Technically, Dorian was done as a hurricane when it landed on P.E.I., but as a post-tropical storm it was still more damaging than 2003’s Hurricane Juan.
“Under the right conditions, post-tropical storms can produce hurricane-strength winds,” said CBC meteorologist Jay Scotland.
“Dorian serves as a good example that the difference between a hurricane and a post-tropical storm is more about the storm’s structure and not its intensity.”
Hurricanes are defined partly by wind speeds, but mainly by their structure. They pull energy from warm ocean water, and from space, a distinctive saw-blade shape can be seen. They lose that structure when they become post-tropical storms, and become fuelled more by temperature and pressure difference as warm and cold air masses come together, much like a nor’easter.
But in Dorian’s case, while the structure was gone, the storm picked up energy from another system moving in from the west. Winds grew to hurricane strength, and the storm was spread out over a larger area than Hurricane Juan.
“The result was much higher rainfall and more widespread destructive winds across the Island with Dorian compared to Juan,” said Scotland.
Hurricane Juan was mainly an issue in Queens County, and Charlottetown was particularly hard-hit. The maximum wind gust in the capital was 139 km/h.
But none of the other main stations on the Island saw wind gusts over 100 km/h. By comparison, almost all areas of the Island saw triple-digit winds, and there was much more rain with Dorian.
The difference in the two storms was particularly evident in Summerside. Juan brought a peak gust of just 83 km/h and 22.1 millimetres of rain, while Dorian dumped about 90 millimetres of rain and produced a peak gust of 115 km/h.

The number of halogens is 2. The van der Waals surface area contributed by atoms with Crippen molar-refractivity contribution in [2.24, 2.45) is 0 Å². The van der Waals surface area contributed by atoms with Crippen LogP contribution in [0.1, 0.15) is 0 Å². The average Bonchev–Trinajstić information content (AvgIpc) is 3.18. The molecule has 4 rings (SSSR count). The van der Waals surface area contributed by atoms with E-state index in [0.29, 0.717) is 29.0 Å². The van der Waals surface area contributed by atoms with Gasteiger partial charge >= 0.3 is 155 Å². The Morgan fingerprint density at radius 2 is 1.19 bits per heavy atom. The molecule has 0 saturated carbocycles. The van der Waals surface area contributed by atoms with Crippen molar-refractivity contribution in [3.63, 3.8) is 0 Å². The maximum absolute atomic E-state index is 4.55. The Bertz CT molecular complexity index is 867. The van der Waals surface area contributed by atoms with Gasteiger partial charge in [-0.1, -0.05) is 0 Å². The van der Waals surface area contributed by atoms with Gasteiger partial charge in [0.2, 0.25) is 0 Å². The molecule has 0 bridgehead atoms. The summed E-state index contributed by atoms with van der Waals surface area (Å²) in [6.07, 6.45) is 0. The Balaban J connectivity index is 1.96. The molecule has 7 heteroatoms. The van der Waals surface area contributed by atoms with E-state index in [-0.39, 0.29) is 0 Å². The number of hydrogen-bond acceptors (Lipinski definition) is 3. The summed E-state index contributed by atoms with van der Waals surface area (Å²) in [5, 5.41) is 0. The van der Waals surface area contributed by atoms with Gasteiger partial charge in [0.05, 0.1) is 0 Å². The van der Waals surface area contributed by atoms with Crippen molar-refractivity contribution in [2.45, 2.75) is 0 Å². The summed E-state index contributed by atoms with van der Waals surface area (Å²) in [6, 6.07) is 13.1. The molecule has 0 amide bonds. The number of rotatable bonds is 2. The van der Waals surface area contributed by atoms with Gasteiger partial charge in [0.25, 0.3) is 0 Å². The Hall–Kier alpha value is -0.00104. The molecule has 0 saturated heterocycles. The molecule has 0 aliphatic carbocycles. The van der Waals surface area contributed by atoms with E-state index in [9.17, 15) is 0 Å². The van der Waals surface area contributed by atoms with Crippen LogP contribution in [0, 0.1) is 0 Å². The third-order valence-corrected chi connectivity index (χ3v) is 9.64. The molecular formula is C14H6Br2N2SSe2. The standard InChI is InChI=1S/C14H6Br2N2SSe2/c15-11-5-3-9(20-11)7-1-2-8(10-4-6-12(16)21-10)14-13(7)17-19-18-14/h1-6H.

Lessons from Hurricane Juan
Another key difference between Juan and Dorian is changes in technology and in practices at Environment Canada in the intervening 16 years.
Last Friday evening, most Islanders knew there was a hurricane warning for Nova Scotia and a tropical storm warning for Prince Edward Island. That was not the case the night before Hurricane Juan struck, because there was no such thing in Canada.
That changed as a direct result of Juan, said Bob Robichaud, a meteorologist at the Canadian Hurricane Centre.
“We didn’t have the capability to issue, for instance, a tropical storm or hurricane watch or warning,” said Robichaud.
“That’s one of the things that we had learned from Juan, was people said, ‘Yeah, you told us there was going to be a storm you just really didn’t emphasize it enough.’ So we didn’t have that capability to do that because we never figured that we would need to.”
In 2003, people went to bed on Sept. 28 with a wind warning in effect, something that is not uncommon at the end of September and into October on P.E.I.
Robichaud said those warnings would have mentioned wind speeds of up to 120 km/h, but that information was coming at people differently in 2003. They might have fired up the desktop and loaded a web page to see the full warning, but it is more likely they heard it on the radio. Maybe they didn’t pay attention to the whole warning, or maybe the broadcaster didn’t read the whole thing at the time the person happened to be listening.
“Now we have an app where that gets highlighted. As soon as you get on there it gets highlighted,” said Robichaud.
So if you missed the details on the radio, you can get them on your phone.
Another change, that was in the process of being implemented in 2003, is Environment Canada now has meteorologists that work directly with Emergency Measures Organizations in the provinces to help prepare for storms.
Forecasting, said Robichaud, has also improved.
“If we look at some of the track errors, say at 24 hours out, the average track error back in 2003 was 133 kilometres,” he said.
“The track errors for a 24-hour position now are 76 kilometres. So that cone [of uncertainty] is about 30 per cent smaller than it was back in 2003, meaning that we’re much better at predicting the track of these storms.”
With meteorologists working directly with EMO, better forecasting, and improved methods for getting the message out, it is much easier now to make sure everybody is ready when a hurricane comes.